The other night, a tweet from Mark Gilbranch sparked a huge discussion which stretched over two days. A link to his blog about assessing writing, both with and without levels, led many Twitter users to debate the pros and cons (mostly cons, to be fair) of the new assessment system being devised across primary and secondary schools. There were many valid points raised, some of which I may delve into at a later time, but one point in particular made me think.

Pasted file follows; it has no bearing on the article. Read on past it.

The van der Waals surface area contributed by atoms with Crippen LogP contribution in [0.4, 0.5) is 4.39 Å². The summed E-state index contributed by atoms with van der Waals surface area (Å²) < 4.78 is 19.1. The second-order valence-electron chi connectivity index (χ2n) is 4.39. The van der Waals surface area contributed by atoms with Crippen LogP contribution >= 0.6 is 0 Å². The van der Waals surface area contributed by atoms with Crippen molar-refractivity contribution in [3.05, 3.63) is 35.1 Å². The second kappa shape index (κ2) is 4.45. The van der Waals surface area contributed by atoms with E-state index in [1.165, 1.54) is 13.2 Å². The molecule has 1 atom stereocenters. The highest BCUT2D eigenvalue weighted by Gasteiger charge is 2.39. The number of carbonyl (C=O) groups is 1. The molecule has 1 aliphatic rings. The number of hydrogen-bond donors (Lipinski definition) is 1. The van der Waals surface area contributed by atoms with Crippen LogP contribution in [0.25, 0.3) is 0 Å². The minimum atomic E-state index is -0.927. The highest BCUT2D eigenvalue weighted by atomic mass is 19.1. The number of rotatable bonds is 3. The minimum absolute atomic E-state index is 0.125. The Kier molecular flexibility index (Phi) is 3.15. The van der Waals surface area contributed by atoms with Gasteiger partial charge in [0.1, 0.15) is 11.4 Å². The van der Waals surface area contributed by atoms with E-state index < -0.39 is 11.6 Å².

We were talking about whether assessment should drive teaching, or teaching drive assessment. One the points I made was that my recent writing assessments revealed huge gaps in the children’s learning (largely due, I might add, to the change in curriculum rather than teacher failings), which I am intending to close. The conversation that followed centred around “teaching to the test.” Now, I don’t believe for one minute that this is what I am doing. I believe there is a huge difference between this and gap analysis. After all, surely the purpose of a test is to find out the strengths and weaknesses of our pupils? Yes, we need a measure of their progress, but we also need to be able to teach them what they don’t know. Much of this can be seen in their day to day work, but lots of their misconceptions can be masked by focus groups, shared or guided writing and class teaching. I have learned that my children aren’t clear on possessive apostrophes, on changing the meaning of words by adding prefixes or suffixes, on using a variety of nouns and pronouns in their work, and many more things. I can’t just ignore this and plod on with what I had intended to do with them: that would make me a bad teacher. But am I a bad teacher for focussing on this with them? Am I “teaching to the test” so they can get a better score/level/judgement/whatever-we-are-going-to-call-it next time round? Or am I just helping them to become better writers with a better grasp of the English language and a knowledge of how to use the correct grammar? I think the latter. I have written before about how I’m a bit of a grammar pendant who gets frustrated by the poor use of English seen on social media and other places (see my previous post). Our new curriculum, whilst it could be a little dry and boring if taught in the wrong way, gives us as teachers the opportunity to do something to improve this. Of course, I have no intention of dedicating entire lessons to pronouns or possessive plural nouns: that would be dreadful. But now I know that almost the entire class has a weakness in this area, I can do something to address it. Maybe I should have picked this up via the children’s every day writing. I make no apologies for not spotting this, except to say that I was focussing on a thousand other things in their work. However, my assessments have done their job: not to say at what age/stage/whatever each child is working, nor to say how much progress they have made, but to show me where I need to focus to make them the best writers I possibly can.